Overall, this is a surprisingly attractive record with even the lesser material sounding good. The worst thing about it is the dreadfully unimaginative cover art, but if it was a budget issue I’d rather they spent the money on the music.

Grade: B+

Album Review: Steve Wariner – ‘Greatest Hits’ (MCA)

Steve’s move to MCA in 1985 helped him to become a mainstay of country radio, just as the same move worked for Reba McEntire and, a few years later, Vince Gill. None of his first three albums for the label is readily available on CD or digitally, but a good overview can be gained from his second Greatest Hits compilation, released in 1987. The sound was a little less poppy than his RCA work, but still definitely contemporary rather than traditional. Steve’s smooth vocals sound great even on the lesser material.

Steve’s MCA career kicked off with a bang, with ‘What I Didn’t Do’ reaching #3 on the Billboard country chart in 1985. Written by Wood Newton and Michael Noble, this remorseful look back at mistakes made by a workaholic husband who failed to pay attention to his wife (left “planning her nights by the TV Guide”) is a fine song, sensitively interpreted.

The up-tempo pop-country ‘Heart Trouble’ (written by Dave Gibson and Kent Robbins) also reached the top 10, but is not very memorable. The last single from One Good Night Deserves Another, Steve’s first MCA album, was a vast improvement, and was to become his second #1. A forlorn ballad about unrequited love, ‘Some Fools Never Learn’ was written by John Scott Sherrill, and Steve sings it beautifully, as the central character faces his loved one’s

Heart like a stone
And a wandering eye

He admits to himself, while he finds a second-best alternative relationship with a girl in the same boat,

It’s no good to pretend it won’t happen again
‘Cause it’ll happen again
Some fools never learn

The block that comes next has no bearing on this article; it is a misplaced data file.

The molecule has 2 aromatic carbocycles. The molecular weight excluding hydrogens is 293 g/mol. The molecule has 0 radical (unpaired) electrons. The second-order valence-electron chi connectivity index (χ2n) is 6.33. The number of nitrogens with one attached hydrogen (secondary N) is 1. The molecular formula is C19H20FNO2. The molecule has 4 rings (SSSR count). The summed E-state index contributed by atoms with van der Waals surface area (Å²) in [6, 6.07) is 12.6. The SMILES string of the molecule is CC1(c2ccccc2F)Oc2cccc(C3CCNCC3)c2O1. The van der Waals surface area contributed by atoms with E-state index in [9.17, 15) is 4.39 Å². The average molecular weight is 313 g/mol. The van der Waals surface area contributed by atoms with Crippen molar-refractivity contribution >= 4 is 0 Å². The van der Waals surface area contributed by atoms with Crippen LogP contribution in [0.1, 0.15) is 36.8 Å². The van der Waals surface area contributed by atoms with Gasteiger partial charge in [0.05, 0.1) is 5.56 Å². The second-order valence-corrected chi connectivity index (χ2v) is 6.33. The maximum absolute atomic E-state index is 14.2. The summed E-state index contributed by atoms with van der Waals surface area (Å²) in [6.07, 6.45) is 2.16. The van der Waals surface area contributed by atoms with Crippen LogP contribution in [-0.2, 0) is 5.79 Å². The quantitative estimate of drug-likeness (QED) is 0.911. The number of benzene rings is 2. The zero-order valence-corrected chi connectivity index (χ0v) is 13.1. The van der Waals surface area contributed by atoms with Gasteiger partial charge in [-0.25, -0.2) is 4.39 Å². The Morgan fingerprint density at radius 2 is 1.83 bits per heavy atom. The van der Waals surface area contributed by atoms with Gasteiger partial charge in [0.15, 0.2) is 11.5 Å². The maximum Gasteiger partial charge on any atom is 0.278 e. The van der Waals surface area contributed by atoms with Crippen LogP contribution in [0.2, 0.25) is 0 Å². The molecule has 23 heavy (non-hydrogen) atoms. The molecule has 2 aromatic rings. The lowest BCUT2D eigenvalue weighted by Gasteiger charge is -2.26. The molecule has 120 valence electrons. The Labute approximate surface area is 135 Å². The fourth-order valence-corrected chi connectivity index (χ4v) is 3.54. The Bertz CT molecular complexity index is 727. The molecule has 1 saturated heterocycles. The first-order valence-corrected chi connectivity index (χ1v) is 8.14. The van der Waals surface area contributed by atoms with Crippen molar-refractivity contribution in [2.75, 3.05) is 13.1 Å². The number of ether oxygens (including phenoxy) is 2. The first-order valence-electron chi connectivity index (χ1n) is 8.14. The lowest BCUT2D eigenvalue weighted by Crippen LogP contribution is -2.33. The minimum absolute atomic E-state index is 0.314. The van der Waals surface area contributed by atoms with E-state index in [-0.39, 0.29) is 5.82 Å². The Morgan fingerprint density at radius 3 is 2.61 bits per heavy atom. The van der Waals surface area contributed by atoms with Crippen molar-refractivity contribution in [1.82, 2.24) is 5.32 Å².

Play with the fire and you’re gonna get burned
It’s only love when you’re loved in return

This is my favorite of the songs included here.

The lead single from Steve’s second MCA album (and his second album of 1985) was ‘You Can Dream Of Me’, which he wrote with John Hall. It was another #1 hit for him. A mellow sounding cheating song with an attractive melody, the soaring, pure vocal belies a less romantic message, about a married man telling his ex-lover he can’t offer her a full-time or “real” love and she will have to settle for the odd phone call, flowers and dreams.

Next up was that album’s title track, the piano-led mid-tempo ‘Life’s Highway’ written by Richard Leigh and Roger Murrah (and covered by Catherine Britt on her RCA album a few years ago). It was Steve’s fourth #1 hit, and had the most traditionally country instrumentation of his early singles. Carl Jackson and Mac McAnally sing backing vocals, and the track features Jerry Douglas on dobro and Mark O’Connor on mandolin.

The last single was the ballad ‘Starting Over Again’ (written by Don Goodman and John Wesley Ryles), with gospelly piano and soothingly sweet vocals about a constant loser who never loses faith that someday things will work out. It peaked at #4.

Life’s Highway was actually a solid modern country album (by far the best of his early work) which displayed discriminating song selection, including early versions of ‘Back Up Grinnin’ Again’ (soon afterwards cut by Kathy Mattea) and Rodney Crowell’s 1988 #1 hit ‘She’s Crazy For Leaving’. Steve’s somgwriting was also developing, and he wrote five of the ten tracks. It really deserves to be re-issued.

The third album, 1987’s It’s A Crazy World, was a bit of a step backward artistically, although each of the singles reached #1. The first of these was the pleasant but fairly forgettable New York-set ‘Small Town Girl’ (written by John Barlow Jarvis and Don Cook), singing the praises of domestic bliss with the protagonist’s wife, the small town girl of the title. Steve sounds very good on the vivaciously beaty ‘Lynda’, written by Bill LaBounty and Pat McLaughlin, and makes a throwaway ditty worth listening to.